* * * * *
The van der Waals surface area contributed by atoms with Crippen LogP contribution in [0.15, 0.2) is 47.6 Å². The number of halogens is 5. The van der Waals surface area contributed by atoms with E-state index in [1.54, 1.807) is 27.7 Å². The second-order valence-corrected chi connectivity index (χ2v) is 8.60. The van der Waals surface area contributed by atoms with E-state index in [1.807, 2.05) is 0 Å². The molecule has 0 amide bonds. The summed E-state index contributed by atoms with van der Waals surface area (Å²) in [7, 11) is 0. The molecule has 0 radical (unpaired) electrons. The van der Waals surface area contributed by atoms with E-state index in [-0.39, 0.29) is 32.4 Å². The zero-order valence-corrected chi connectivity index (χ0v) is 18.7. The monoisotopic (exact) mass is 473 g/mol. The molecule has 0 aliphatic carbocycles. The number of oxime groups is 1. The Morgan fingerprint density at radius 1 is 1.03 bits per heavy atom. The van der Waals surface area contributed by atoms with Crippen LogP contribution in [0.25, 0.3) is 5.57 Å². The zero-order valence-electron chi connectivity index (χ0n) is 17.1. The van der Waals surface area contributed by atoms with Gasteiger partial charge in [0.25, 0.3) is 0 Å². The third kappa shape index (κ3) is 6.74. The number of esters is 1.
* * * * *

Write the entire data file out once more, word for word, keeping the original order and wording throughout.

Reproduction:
The van der Waals surface area contributed by atoms with Crippen LogP contribution in [0.15, 0.2) is 47.6 Å². The number of halogens is 5. The van der Waals surface area contributed by atoms with E-state index in [1.54, 1.807) is 27.7 Å². The second-order valence-corrected chi connectivity index (χ2v) is 8.60. The van der Waals surface area contributed by atoms with E-state index in [1.807, 2.05) is 0 Å². The molecule has 0 amide bonds. The summed E-state index contributed by atoms with van der Waals surface area (Å²) in [7, 11) is 0. The molecule has 0 radical (unpaired) electrons. The van der Waals surface area contributed by atoms with E-state index in [-0.39, 0.29) is 32.4 Å². The zero-order valence-corrected chi connectivity index (χ0v) is 18.7. The monoisotopic (exact) mass is 473 g/mol. The molecule has 0 aliphatic carbocycles. The number of oxime groups is 1. The Morgan fingerprint density at radius 1 is 1.03 bits per heavy atom. The van der Waals surface area contributed by atoms with Crippen LogP contribution in [0.25, 0.3) is 5.57 Å². The zero-order valence-electron chi connectivity index (χ0n) is 17.1. The van der Waals surface area contributed by atoms with Gasteiger partial charge in [0.25, 0.3) is 0 Å². The third kappa shape index (κ3) is 6.74. The number of esters is 1.